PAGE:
- First announced in 2017, Google’s Howard West program was envisioned as a way to train more Black college students for the rigors of a career in tech by immersing them in computer science classes held on Google’s campus in Mountain View, California.
- Students and faculty say the program had value, but described disorganization, shifting priorities, and culture clashes and microagressions from Google employees toward Black students on campus.
- While Google never positioned the program as a job placement initiative, it was described as a “pipeline” program, and many students were surprised not to get offers for internships or jobs from the company.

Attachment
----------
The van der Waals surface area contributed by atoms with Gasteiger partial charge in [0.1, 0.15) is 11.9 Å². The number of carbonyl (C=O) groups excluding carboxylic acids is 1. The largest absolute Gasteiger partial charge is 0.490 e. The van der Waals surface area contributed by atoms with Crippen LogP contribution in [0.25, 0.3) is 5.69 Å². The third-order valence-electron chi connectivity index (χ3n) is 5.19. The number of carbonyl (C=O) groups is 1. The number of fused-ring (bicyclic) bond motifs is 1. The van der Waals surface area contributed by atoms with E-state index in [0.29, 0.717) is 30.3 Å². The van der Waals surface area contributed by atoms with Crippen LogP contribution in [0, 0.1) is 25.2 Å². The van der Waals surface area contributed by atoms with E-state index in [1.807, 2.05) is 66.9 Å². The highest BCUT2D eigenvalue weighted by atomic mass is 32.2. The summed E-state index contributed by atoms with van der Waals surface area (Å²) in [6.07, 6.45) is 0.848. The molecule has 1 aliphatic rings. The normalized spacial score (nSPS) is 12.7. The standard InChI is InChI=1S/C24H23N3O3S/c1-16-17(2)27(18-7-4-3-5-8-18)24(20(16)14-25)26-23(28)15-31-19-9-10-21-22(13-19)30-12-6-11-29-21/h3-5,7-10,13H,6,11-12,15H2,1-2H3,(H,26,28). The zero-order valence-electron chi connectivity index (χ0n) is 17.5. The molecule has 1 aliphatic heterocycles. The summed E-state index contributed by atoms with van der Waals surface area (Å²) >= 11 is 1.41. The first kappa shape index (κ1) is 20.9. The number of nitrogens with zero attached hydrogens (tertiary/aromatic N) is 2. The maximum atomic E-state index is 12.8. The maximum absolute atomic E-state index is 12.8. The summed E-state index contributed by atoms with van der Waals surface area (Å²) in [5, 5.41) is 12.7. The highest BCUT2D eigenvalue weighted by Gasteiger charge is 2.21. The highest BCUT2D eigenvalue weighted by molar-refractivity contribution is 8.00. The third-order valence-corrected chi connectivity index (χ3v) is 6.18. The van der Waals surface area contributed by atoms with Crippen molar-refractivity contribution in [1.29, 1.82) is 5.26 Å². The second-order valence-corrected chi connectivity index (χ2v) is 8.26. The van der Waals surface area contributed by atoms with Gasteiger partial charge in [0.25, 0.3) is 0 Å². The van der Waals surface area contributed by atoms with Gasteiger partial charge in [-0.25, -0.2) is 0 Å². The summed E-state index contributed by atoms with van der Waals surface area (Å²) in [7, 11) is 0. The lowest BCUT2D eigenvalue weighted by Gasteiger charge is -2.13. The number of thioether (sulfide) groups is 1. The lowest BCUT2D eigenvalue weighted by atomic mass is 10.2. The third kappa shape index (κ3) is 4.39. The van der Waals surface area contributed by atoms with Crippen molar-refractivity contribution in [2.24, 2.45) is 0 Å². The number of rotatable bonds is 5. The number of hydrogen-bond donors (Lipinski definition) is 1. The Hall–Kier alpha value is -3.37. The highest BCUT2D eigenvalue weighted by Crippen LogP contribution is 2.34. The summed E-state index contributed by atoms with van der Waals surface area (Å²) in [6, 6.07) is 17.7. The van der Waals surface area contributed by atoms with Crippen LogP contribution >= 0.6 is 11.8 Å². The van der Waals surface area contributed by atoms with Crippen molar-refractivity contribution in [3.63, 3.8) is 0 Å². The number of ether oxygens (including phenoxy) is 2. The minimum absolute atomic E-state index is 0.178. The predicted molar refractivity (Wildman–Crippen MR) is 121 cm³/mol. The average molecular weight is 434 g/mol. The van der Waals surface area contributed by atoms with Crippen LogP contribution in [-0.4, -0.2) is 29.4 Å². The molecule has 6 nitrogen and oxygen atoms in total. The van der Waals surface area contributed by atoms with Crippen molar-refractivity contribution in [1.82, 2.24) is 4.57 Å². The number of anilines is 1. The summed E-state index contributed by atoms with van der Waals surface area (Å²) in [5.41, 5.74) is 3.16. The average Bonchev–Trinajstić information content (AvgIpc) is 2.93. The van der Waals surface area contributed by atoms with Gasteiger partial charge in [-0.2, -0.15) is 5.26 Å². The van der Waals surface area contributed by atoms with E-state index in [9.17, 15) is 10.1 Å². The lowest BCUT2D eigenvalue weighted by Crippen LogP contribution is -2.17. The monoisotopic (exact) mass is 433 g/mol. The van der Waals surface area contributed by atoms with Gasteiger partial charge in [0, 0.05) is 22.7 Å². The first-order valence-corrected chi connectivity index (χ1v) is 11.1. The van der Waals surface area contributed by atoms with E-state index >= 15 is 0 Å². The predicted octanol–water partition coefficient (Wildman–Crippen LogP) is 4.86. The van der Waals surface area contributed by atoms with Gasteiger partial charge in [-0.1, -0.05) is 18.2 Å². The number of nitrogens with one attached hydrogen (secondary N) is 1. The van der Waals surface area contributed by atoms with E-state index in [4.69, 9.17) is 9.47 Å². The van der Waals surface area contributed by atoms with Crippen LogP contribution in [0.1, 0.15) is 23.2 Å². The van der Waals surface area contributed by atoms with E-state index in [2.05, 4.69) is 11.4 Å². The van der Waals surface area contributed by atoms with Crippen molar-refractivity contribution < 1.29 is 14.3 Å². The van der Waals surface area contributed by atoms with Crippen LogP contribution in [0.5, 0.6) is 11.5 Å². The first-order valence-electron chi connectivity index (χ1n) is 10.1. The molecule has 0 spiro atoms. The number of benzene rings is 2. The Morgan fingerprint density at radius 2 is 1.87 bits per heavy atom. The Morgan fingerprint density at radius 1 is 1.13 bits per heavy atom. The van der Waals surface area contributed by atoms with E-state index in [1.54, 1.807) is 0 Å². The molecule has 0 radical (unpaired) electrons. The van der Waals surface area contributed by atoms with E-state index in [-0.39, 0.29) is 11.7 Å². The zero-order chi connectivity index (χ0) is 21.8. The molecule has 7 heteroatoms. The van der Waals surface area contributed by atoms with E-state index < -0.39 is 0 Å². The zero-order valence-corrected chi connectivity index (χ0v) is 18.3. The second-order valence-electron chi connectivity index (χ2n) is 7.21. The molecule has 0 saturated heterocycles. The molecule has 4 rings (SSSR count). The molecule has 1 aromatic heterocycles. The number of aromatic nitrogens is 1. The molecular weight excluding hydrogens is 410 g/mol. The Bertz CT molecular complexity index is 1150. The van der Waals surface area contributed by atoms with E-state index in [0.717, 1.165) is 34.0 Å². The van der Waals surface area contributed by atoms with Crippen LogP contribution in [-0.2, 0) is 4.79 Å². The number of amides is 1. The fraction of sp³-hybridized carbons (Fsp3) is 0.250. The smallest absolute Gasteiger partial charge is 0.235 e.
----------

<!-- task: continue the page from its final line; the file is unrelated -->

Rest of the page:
In 2017, Lauren Clayton joined the inaugural class of Howard West, Google’s on-campus immersion program for Black college students. She became a star scholar whose big smile would grace marketing materials and news coverage.
As the only Black woman in that inaugural class to score a coveted internship offer from Google, she now says the program’s leaders didn’t deliver on the promises that inspired her to accept the offer in the first place.
“I had nothing but positive things to say during that time, but that was before the promises were broken.”
She says a Howard West program leader promised to match an offer from Apple, which would pay for her senior year, but she found herself instead with unpaid bills and a sour experience. While she said she enjoyed the program in general, she and other participants often felt that Google’s ambitions for the program took precedent over the needs of participants.
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